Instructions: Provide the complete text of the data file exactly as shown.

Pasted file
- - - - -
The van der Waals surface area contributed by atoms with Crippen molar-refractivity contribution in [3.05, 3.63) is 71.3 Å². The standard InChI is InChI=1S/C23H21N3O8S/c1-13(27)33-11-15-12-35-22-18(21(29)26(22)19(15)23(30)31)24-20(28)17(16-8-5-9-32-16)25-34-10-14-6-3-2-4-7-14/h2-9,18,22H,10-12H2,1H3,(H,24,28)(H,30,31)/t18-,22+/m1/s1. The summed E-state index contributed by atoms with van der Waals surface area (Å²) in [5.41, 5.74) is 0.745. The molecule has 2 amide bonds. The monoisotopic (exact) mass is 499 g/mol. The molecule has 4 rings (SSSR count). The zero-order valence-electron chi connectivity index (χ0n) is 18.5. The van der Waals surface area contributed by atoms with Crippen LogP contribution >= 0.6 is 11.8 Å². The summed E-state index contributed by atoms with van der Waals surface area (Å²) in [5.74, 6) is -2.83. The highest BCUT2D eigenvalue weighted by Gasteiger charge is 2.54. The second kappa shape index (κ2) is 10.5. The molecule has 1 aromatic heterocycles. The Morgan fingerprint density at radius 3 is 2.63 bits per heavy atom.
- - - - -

The van der Waals surface area contributed by atoms with Crippen molar-refractivity contribution in [3.05, 3.63) is 71.3 Å². The standard InChI is InChI=1S/C23H21N3O8S/c1-13(27)33-11-15-12-35-22-18(21(29)26(22)19(15)23(30)31)24-20(28)17(16-8-5-9-32-16)25-34-10-14-6-3-2-4-7-14/h2-9,18,22H,10-12H2,1H3,(H,24,28)(H,30,31)/t18-,22+/m1/s1. The summed E-state index contributed by atoms with van der Waals surface area (Å²) in [5.41, 5.74) is 0.745. The molecule has 2 amide bonds. The monoisotopic (exact) mass is 499 g/mol. The molecule has 4 rings (SSSR count). The zero-order valence-electron chi connectivity index (χ0n) is 18.5. The van der Waals surface area contributed by atoms with Crippen LogP contribution >= 0.6 is 11.8 Å². The summed E-state index contributed by atoms with van der Waals surface area (Å²) in [5.74, 6) is -2.83. The highest BCUT2D eigenvalue weighted by Gasteiger charge is 2.54. The second kappa shape index (κ2) is 10.5. The molecule has 1 aromatic heterocycles. The Morgan fingerprint density at radius 3 is 2.63 bits per heavy atom.